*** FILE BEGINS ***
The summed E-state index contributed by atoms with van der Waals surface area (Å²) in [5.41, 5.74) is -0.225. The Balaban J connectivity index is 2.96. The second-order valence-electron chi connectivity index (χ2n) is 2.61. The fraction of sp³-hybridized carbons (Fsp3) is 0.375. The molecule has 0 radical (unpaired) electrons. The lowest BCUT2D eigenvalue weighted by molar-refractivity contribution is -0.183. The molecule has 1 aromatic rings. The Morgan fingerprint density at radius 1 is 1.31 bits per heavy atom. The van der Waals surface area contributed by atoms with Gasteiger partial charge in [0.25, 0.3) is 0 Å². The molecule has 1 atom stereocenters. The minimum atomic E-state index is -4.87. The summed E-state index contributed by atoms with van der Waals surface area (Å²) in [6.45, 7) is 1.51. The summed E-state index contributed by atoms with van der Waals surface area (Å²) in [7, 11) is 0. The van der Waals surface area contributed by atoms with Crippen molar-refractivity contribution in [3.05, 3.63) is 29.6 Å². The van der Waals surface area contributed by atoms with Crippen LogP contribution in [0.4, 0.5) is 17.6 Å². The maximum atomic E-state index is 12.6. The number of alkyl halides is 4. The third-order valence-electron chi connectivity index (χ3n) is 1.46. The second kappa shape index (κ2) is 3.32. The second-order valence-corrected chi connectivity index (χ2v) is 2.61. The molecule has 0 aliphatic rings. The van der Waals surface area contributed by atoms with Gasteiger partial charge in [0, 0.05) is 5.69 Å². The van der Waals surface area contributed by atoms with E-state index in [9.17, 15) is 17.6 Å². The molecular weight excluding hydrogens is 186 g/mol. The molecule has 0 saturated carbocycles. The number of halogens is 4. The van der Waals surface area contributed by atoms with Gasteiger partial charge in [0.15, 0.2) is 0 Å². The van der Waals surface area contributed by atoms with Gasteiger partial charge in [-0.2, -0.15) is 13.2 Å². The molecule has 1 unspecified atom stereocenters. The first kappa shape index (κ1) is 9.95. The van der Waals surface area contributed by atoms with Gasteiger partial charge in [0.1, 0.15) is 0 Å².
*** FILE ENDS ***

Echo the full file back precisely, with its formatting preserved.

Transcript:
The summed E-state index contributed by atoms with van der Waals surface area (Å²) in [5.41, 5.74) is -0.225. The Balaban J connectivity index is 2.96. The second-order valence-electron chi connectivity index (χ2n) is 2.61. The fraction of sp³-hybridized carbons (Fsp3) is 0.375. The molecule has 0 radical (unpaired) electrons. The lowest BCUT2D eigenvalue weighted by molar-refractivity contribution is -0.183. The molecule has 1 aromatic rings. The Morgan fingerprint density at radius 1 is 1.31 bits per heavy atom. The van der Waals surface area contributed by atoms with Gasteiger partial charge in [0.25, 0.3) is 0 Å². The molecule has 1 atom stereocenters. The minimum atomic E-state index is -4.87. The summed E-state index contributed by atoms with van der Waals surface area (Å²) in [6.45, 7) is 1.51. The summed E-state index contributed by atoms with van der Waals surface area (Å²) in [7, 11) is 0. The van der Waals surface area contributed by atoms with Crippen molar-refractivity contribution in [3.05, 3.63) is 29.6 Å². The van der Waals surface area contributed by atoms with Crippen LogP contribution in [0.4, 0.5) is 17.6 Å². The maximum atomic E-state index is 12.6. The number of alkyl halides is 4. The third-order valence-electron chi connectivity index (χ3n) is 1.46. The second kappa shape index (κ2) is 3.32. The second-order valence-corrected chi connectivity index (χ2v) is 2.61. The molecule has 0 aliphatic rings. The van der Waals surface area contributed by atoms with Gasteiger partial charge in [0, 0.05) is 5.69 Å². The van der Waals surface area contributed by atoms with E-state index in [9.17, 15) is 17.6 Å². The molecular weight excluding hydrogens is 186 g/mol. The molecule has 0 saturated carbocycles. The number of halogens is 4. The van der Waals surface area contributed by atoms with Gasteiger partial charge in [0.15, 0.2) is 0 Å². The van der Waals surface area contributed by atoms with Gasteiger partial charge in [-0.2, -0.15) is 13.2 Å². The molecule has 1 unspecified atom stereocenters. The first kappa shape index (κ1) is 9.95. The van der Waals surface area contributed by atoms with Gasteiger partial charge in [0.1, 0.15) is 0 Å².